JD Wetherspoon: 'We're not trying to kill off smaller pubs'

By Georgina Townshend contact

- Last updated on GMT

Grumpy is fine: JDW's Tim Martin talks about his early career and advice he gives to bar staff
Grumpy is fine: JDW's Tim Martin talks about his early career and advice he gives to bar staff

Related tags: Pubs

In a revealing interview on BBC Radio 4, the chairman of JD Wetherspoon spoke about his early career, Brexit, day-to-day business, and admitted some of his best bar staff are “quite grumpy”.

Last week, Tim Martin was interviewed on Kirsty Young's Desert Island Discs show,​ where guests share the 'soundtrack of their lives'.

Among a playlist of songs inspired by pubs and drinking, Martin discussed a range of topics, including his education, home life, Brexit manifesto beer mats,​ professional squash player ambitions, and his first pub.

One of the questions he faced from Young was whether he thought the small pubs that are closing are doing so "because of his big chain gobbling up the high street".

He replied: "I don't think so because if you look at London where we have got most of our pubs, two of the most successful companies have been Young's and Fuller's, which have adapted themselves to our presence. And become very good indeed.

"I think you'll find a lot of pubs have shut down in areas where Wetherspoon isn't – small villages, suburbs, but we do better if there are other pubs and restaurants near us.

"So we're not trying to kill everyone off."

Strong instinct

Martin also shared his journey from his first pub, Martin's Free House in 1979 in Muswell Hill, north London, to owning almost 900 pubs – and how it nearly never happened.

"I was just so bad at the beginning," he told Young.

"In fact, if I could have got out I probably would have done, but I couldn't as we had signed a lease.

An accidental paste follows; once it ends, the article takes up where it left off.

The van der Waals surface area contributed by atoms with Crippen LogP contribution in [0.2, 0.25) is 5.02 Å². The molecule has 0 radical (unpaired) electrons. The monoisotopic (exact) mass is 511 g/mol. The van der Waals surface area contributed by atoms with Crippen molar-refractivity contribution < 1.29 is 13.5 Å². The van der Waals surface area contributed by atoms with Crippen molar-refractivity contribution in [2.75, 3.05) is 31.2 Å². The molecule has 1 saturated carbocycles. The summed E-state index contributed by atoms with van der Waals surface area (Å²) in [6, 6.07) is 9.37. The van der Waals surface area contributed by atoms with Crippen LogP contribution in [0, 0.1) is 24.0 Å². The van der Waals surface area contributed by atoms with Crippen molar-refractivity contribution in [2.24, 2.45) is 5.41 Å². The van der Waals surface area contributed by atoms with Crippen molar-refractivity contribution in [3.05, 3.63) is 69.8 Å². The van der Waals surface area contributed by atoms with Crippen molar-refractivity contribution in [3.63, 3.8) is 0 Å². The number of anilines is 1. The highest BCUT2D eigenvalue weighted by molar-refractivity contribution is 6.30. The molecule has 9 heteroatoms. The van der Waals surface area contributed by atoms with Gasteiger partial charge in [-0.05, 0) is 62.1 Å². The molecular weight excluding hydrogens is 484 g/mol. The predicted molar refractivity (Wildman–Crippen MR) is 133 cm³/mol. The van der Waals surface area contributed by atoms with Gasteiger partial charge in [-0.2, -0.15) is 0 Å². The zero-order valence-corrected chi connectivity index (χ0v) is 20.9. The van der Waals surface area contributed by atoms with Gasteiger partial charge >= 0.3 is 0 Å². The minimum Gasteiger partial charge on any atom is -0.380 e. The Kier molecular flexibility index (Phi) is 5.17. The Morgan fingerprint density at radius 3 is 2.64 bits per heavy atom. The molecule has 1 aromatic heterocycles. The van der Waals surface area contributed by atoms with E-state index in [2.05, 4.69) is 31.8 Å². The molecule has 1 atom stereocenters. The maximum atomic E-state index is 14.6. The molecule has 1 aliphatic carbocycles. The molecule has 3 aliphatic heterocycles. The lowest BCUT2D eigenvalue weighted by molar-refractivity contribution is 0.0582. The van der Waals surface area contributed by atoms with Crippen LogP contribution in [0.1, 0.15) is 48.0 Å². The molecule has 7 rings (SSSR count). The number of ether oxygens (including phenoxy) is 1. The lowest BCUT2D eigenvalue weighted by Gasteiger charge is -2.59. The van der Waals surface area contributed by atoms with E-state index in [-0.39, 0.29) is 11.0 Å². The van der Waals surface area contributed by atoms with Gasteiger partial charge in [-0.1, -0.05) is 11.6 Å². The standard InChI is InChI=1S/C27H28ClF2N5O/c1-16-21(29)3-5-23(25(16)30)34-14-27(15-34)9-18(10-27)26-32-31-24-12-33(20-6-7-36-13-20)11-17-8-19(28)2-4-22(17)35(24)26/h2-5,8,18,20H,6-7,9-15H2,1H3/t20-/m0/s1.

"We weren't making any money. It was four years before we made a decent profit, although we did have three or four pubs by then.

"So even though I wasn't any good at it, my ego was such that I still expanded. The pub was very busy and the instinct that we could do better than other pubs was quite strong."

Martin said that the pubs weren't tied to a brewer and, considering most pubs were tied to brewers at the time, that gave him a "big advantage".

He continued: "The other thing was you couldn't buy pubs then because they all belonged to the brewers and they wouldn't sell them.

"A real thing we pioneered was getting a shop and getting planning permission and a licence for a pub, which people more or less thought was impossible on a big scale then.

"I was in debt to everyone."

Don't smile

In one of the final questions, Young asked Martin whether there was anything he told his managers and bar staff never to say to a customer, to which Martin: "No, and I also tell them they don't have to smile, either.

"We don't go out of our way to tell them to be nice. I think that puts too much pressure on people.

"[A bartender's] natural personality will emerge better if they aren't under too much pressure but, of course, they are under a tremendous amount of pressure.

"So, some of our best bar staff are quite grumpy."

Related topics: JD Wetherspoon

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